More importantly, IRB InvIT has been pitched on a forward enterprise valuation of Rs58.05 billion to Rs59.211 billion compared to the offering circular’s estimated Rs70 billion fair value. 

This puts the initial public offering at a 15.72% to 17% discount to fair value. Bankers said they expect it to yield around 10% to 10.5% once the deal beds down in secondary market trading. 

IRB InvIT marks a welcome breath of innovation for the Indian equity markets as well as for global co-ordinators IDFC Bank (lead left), Credit Suisse (which also led the first Indian corporate Masala bond), ICICI Securities, IIFL and Karvy.

Bankers said that while the new asset class has taken longer than expected to get off the ground, patience has been rewarded with a set of regulations which works for the entire market.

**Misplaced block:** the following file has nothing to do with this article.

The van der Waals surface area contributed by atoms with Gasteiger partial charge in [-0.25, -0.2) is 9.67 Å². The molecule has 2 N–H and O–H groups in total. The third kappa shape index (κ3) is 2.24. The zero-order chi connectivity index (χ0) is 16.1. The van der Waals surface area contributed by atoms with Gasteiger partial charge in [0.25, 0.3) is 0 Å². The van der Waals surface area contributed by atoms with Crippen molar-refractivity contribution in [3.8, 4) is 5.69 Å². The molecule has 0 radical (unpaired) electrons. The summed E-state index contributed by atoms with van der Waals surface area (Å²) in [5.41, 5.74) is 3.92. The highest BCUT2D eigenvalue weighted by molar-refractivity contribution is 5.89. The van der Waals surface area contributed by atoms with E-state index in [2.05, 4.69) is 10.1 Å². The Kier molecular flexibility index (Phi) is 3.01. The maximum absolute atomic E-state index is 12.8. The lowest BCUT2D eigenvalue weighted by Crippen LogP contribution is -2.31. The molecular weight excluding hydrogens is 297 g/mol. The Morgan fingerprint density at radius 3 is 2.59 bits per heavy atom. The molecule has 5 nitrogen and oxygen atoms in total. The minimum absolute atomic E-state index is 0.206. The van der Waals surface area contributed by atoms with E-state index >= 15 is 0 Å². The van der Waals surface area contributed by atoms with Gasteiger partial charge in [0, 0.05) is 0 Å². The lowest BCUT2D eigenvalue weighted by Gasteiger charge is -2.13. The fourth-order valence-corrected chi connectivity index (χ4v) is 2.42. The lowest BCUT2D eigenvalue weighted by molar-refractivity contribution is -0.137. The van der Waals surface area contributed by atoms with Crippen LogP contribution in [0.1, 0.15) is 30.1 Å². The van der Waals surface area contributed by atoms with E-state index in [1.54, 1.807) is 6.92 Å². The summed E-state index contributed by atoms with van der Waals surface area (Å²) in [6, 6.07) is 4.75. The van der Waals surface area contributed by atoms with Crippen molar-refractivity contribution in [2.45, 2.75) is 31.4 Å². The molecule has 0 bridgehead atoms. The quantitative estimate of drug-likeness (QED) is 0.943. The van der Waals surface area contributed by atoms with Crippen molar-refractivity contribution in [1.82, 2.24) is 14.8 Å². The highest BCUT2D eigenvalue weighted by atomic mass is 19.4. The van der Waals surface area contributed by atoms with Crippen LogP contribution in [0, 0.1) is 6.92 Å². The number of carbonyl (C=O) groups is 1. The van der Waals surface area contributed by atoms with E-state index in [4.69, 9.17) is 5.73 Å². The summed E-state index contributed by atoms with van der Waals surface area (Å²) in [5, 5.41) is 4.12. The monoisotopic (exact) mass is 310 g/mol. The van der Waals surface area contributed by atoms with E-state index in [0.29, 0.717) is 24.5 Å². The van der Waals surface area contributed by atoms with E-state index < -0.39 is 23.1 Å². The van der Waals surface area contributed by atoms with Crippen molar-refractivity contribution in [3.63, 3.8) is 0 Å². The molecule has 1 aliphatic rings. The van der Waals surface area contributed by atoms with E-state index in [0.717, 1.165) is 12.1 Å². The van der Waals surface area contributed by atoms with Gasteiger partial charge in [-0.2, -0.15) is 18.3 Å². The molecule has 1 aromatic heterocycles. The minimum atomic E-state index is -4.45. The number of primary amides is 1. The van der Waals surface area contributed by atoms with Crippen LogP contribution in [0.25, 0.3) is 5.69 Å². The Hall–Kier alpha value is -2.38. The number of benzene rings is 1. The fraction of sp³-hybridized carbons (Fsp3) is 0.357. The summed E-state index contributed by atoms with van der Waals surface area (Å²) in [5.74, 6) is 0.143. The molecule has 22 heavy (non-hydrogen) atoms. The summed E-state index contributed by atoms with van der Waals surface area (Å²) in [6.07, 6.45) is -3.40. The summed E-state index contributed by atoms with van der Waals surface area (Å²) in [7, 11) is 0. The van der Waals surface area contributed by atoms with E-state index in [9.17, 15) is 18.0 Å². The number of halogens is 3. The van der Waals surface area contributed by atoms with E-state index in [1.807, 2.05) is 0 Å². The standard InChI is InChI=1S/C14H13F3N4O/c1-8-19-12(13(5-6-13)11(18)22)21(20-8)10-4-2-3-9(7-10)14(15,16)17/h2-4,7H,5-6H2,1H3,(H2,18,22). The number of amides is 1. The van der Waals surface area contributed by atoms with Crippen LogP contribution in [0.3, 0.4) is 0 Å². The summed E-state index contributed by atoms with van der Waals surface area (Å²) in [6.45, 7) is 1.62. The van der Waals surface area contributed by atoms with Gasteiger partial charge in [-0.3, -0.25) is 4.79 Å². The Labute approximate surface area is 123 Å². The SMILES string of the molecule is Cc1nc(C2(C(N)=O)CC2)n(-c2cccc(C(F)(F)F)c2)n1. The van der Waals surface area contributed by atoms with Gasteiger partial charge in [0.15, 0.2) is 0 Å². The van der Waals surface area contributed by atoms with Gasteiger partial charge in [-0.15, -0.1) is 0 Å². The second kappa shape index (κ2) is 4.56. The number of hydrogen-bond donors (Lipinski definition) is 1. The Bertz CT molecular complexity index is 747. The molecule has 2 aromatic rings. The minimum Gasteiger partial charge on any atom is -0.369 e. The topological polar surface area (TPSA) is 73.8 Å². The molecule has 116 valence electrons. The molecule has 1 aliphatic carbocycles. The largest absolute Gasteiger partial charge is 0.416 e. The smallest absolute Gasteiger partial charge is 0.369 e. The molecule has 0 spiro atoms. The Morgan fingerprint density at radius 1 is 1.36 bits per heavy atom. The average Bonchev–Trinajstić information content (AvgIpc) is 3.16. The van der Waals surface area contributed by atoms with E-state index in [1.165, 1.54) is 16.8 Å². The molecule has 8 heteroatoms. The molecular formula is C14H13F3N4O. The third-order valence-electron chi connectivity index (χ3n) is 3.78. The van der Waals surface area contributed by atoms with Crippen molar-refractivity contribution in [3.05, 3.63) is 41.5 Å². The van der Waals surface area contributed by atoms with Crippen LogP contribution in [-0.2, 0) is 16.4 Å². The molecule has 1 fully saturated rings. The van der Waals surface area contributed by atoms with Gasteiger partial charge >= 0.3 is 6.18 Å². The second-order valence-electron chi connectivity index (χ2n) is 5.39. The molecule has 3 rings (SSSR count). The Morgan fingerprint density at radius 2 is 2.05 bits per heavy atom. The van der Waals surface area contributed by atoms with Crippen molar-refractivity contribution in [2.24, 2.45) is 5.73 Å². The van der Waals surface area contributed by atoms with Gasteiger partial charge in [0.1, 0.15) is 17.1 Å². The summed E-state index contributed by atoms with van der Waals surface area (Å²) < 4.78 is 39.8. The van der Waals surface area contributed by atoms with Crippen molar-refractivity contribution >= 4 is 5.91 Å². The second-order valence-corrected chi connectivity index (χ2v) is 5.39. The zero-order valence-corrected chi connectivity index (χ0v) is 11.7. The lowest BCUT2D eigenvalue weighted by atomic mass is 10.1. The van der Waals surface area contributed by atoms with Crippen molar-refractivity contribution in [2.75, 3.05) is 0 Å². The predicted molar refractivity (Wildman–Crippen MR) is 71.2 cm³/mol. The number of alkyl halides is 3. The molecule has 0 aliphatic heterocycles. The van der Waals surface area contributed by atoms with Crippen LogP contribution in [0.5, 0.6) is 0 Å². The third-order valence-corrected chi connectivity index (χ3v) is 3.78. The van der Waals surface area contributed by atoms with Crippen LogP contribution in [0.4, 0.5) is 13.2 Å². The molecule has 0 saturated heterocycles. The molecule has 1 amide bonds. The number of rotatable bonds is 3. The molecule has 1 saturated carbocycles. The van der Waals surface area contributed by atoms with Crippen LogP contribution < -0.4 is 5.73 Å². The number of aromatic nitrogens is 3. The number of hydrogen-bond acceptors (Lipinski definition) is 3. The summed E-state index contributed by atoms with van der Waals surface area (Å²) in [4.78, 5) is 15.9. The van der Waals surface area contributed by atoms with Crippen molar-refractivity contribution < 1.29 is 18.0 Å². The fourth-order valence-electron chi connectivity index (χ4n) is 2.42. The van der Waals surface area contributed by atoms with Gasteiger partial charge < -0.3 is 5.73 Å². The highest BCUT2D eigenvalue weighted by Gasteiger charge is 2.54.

Deal terms

Institutions will be allocated up to 75% of the offering, with anchor and strategic investors potentially taking up to 60% of this tranche according to the deal’s termsheet.

Syndicate bankers said the deal has been attracting interest from all available pools of capital including foreign long-only and hedge funds, plus local insurance funds and mutual funds (which are exempt from the 15bp withholding tax).

There is also a quasi-retail tranche for high net worth investors, which accounts for the remaining 25% of the overall deal and carries a minimum $15,000 bid threshold.

The anchor order book will open and close on May 2, with other bids being registered from May 3 to 5 ahead of listing on the Bombay Stock Exchange 12 days later.

Post listing, IRB Infrastructure Developers will retain a 15% stake and should be able to reduce its gearing ratio from three to two times according to Macquarie estimates.

Underlying assumptions